It could not be better timing: 1,100 of the world’s most troublesome journalists will roll into Johannesburg in two weeks from 130 countries for the Global Investigative Journalism Conference. It is enough to keep the Zuptas awake at night – perhaps even during Budget speeches. By ANTON HARBER.
Eleven hundred of the world’s most troublesome journalists will spend three days giving each other tips on how to call to account the rich and the powerful, swapping tools and techniques, software and hardware, and stories of derring-do. They will build networks to assist and support each other in their communal quest to shine light into every dark corner of the world and make miserable those who depend on secrecy to do the things they shouldn’t be doing.
It is enough to keep the Zuptas awake at night – perhaps even during Budget speeches.
It will include Anas Anas, the Ghanian undercover journalist who systematically bribed dozens of judges, filmed them while doing so, and then worked with police to have them charged. He is a controversial character who will be the centre of much debate, particularly among those journalists who frown upon working hand-in-hand with the police.
It will include Kenya’s John-Allan Namu, head of African Uncensored, who has done important work in exposing police wrongdoing; Dapo Olorunyomi, arch-corruption buster from the Wole Soyinka Centre for Investigative Reporting, and Oluwatoyosi Ogunseye, the first woman editor of Sunday Punch in Nigeria.
Also there will be the global teams who worked together to expose the Swiss Leaks investigation, which involved 170 reporters in 60 countries, and the Panama Papers, the biggest ever trove of data (2,6 terabytes, 11.5-million files) both of which opened up the world of secret bank accounts and illicit financial movements.
Some of the stories that will be highlighted include the work of the Balkan Investigative Reporting Network and the Corruption Reporting Project which exposed a massive arms pipeline between Central and Eastern Europe and the Middle East; the theft of $200-million in Iraqi education funds; the “Gujarat Files”, which exposed the complicity of top officials in 2002 religious riots, and a Chinese investigation into the money-politics connection in China.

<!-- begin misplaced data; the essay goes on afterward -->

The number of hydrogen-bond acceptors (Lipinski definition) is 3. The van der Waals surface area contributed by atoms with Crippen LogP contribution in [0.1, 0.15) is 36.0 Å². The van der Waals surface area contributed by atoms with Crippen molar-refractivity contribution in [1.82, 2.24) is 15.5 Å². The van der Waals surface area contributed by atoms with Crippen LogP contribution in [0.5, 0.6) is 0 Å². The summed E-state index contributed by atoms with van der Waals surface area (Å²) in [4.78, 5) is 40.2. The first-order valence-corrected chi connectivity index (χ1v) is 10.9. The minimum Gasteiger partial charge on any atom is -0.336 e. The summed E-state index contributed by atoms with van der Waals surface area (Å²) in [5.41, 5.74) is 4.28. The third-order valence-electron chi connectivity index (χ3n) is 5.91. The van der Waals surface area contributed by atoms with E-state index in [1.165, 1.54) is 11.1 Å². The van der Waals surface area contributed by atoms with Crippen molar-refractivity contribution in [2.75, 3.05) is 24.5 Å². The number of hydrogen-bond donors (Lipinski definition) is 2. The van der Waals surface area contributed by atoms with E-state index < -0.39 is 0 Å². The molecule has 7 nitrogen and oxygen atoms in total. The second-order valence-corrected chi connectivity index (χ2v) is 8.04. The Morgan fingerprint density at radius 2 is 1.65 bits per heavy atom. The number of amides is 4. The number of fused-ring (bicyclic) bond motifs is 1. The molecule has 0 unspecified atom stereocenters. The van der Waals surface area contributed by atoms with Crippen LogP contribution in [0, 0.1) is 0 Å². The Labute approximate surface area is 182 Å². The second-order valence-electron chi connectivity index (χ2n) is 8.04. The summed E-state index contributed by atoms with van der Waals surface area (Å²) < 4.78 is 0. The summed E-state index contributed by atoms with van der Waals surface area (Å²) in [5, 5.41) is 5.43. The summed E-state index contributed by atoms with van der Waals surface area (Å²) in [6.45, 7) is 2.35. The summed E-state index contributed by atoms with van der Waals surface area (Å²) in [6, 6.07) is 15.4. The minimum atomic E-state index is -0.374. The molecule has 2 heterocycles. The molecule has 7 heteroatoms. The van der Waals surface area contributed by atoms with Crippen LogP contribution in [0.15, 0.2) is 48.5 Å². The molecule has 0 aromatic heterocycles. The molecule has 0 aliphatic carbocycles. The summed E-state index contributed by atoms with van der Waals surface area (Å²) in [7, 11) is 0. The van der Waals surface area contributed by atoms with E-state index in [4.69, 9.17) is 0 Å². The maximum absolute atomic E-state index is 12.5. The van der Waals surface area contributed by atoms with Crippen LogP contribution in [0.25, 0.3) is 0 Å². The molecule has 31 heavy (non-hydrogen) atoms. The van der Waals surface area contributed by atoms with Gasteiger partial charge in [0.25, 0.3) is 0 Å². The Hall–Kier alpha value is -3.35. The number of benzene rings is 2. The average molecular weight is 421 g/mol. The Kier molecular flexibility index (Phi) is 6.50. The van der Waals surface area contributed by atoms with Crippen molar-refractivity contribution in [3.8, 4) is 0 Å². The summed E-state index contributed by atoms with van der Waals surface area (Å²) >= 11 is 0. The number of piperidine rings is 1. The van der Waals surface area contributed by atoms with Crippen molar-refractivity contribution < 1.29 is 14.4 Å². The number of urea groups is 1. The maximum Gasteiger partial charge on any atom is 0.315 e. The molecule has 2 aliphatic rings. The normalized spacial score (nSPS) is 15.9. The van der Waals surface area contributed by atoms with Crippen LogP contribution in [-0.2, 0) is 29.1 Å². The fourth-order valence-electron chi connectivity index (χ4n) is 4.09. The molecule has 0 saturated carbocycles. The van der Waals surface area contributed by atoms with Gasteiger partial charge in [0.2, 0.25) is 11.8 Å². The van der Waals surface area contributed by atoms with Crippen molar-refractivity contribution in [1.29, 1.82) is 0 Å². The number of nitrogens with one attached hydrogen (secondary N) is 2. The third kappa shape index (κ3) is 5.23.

There will be about 250 speakers altogether, not least of all some of our own local #GuptaLeaks heroes, who continue to trawl the thousands of leaked “State Capture” emails.
The event is the 10th biennial gathering of the Global Investigative Journalism Network, taking place at Wits University in mid-November, the first time this meeting has been held in Africa and the biggest-ever such gathering. It will be an unexpected celebration of what has become something of a golden era of investigative reporting, despite the huge financial and political pressures that these journalists are facing.
This golden era is largely due to the capacity now for large-scale leaks of unprecedented quantities of digital information. The scale of these leaks means that they often require international co-operation of large teams of investigators. It is at conferences such as this one that these networks are built, and journalists agree on how to work together to extract the full value of the information.
Lots of new technologies will be on show, such as an immersive virtual reality showcase, and there will be lots of training in computer-assisted reporting and data journalism.
At the same time, investigative reporters will have a lot to worry about. How will they continue to fund their work, when many newsrooms around the world are shrinking and cost-cutting? It is striking how much of the work, here and around the world, is now funded by philanthropic foundations who have stepped into the gap left by financially stressed media owners. Is this sustainable? How does it affect the independence of journalists?
How do investigative reporters remain safe, and how do they co-operate and communicate with each other in safety? The tools they use to probe are often also tools that can be used against them, to watch them, compromise their sources and steal their data. At the previous conference in Norway, I heard an expert spend half his talk telling journalists how to use social media to follow people, and the other half on how to stop others doing it to them.
Journalists will ponder the recent car-bomb death of journalist Daphne Caruana Galizia, who was involved in the Panama Papers investigation. And there will be a memorial lecture in honour of Carlos Cardoso, the Mozambican journalist killed in 2002 while investigating corruption, reminders of how high-risk this work can be.
They will revel in the free speech we enjoy in South Africa, as few of them have as much in their own countries. But they will probably also read the introduction to veteran reporter Jacques Pauw’s remarkable new book, The President’s Keepers: Those keeping Zuma in power and out of prison: “Once again, I was speaking to sources in a hushed voice, changing venues at the very last minute, and exchanging encrypted messages. At meetings, some told me to switch off my phone and take the battery out. They reminded me that sensitive state institutions were the victims of mysterious break-ins. We were back in the era of dirty tricks.”
They will undoubtedly think how remarkable it is that a book like this can be written, and that the president at the centre of it can survive. No doubt, the hard-bitten muckrakers from around the world will raise their glasses of South African wine – which I expect will flow like emails from Saxonwold – and toast both the achievements, and the frustrations, of investigative reporting. DM
Follow the conference on #GIJC17
Harber is Caxton Professor of Journalism, Wits U, and co-convenor of the conference.
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